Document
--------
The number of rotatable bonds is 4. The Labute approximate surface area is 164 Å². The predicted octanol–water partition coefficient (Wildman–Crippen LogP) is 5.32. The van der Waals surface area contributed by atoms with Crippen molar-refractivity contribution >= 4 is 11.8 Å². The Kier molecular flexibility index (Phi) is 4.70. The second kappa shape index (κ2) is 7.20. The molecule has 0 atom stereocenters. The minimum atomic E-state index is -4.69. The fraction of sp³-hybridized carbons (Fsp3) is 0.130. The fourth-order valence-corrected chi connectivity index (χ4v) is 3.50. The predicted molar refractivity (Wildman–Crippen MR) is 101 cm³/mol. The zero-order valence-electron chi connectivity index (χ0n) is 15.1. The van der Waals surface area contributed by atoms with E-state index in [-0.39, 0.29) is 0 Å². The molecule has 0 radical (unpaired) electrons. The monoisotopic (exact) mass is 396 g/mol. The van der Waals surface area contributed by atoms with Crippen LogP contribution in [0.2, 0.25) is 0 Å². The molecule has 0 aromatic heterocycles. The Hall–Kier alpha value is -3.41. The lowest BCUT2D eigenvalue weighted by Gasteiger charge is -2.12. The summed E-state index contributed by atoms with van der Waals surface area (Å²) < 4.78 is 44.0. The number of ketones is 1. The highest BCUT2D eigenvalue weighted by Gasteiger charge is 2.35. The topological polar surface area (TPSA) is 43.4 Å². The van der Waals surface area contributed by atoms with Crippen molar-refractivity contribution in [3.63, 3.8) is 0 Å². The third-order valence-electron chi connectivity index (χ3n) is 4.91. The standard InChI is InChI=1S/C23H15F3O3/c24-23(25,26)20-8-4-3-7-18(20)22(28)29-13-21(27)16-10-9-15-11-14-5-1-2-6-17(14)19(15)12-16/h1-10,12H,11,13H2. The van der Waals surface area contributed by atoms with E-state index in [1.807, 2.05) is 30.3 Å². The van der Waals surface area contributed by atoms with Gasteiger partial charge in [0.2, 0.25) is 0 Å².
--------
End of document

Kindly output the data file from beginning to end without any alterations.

The number of rotatable bonds is 4. The Labute approximate surface area is 164 Å². The predicted octanol–water partition coefficient (Wildman–Crippen LogP) is 5.32. The van der Waals surface area contributed by atoms with Crippen molar-refractivity contribution >= 4 is 11.8 Å². The Kier molecular flexibility index (Phi) is 4.70. The second kappa shape index (κ2) is 7.20. The molecule has 0 atom stereocenters. The minimum atomic E-state index is -4.69. The fraction of sp³-hybridized carbons (Fsp3) is 0.130. The fourth-order valence-corrected chi connectivity index (χ4v) is 3.50. The predicted molar refractivity (Wildman–Crippen MR) is 101 cm³/mol. The zero-order valence-electron chi connectivity index (χ0n) is 15.1. The van der Waals surface area contributed by atoms with E-state index in [-0.39, 0.29) is 0 Å². The molecule has 0 radical (unpaired) electrons. The monoisotopic (exact) mass is 396 g/mol. The van der Waals surface area contributed by atoms with Crippen LogP contribution in [0.2, 0.25) is 0 Å². The molecule has 0 aromatic heterocycles. The Hall–Kier alpha value is -3.41. The lowest BCUT2D eigenvalue weighted by Gasteiger charge is -2.12. The summed E-state index contributed by atoms with van der Waals surface area (Å²) < 4.78 is 44.0. The number of ketones is 1. The highest BCUT2D eigenvalue weighted by Gasteiger charge is 2.35. The topological polar surface area (TPSA) is 43.4 Å². The van der Waals surface area contributed by atoms with Crippen molar-refractivity contribution in [3.63, 3.8) is 0 Å². The third-order valence-electron chi connectivity index (χ3n) is 4.91. The standard InChI is InChI=1S/C23H15F3O3/c24-23(25,26)20-8-4-3-7-18(20)22(28)29-13-21(27)16-10-9-15-11-14-5-1-2-6-17(14)19(15)12-16/h1-10,12H,11,13H2. The van der Waals surface area contributed by atoms with E-state index in [1.807, 2.05) is 30.3 Å². The van der Waals surface area contributed by atoms with Gasteiger partial charge in [0.2, 0.25) is 0 Å².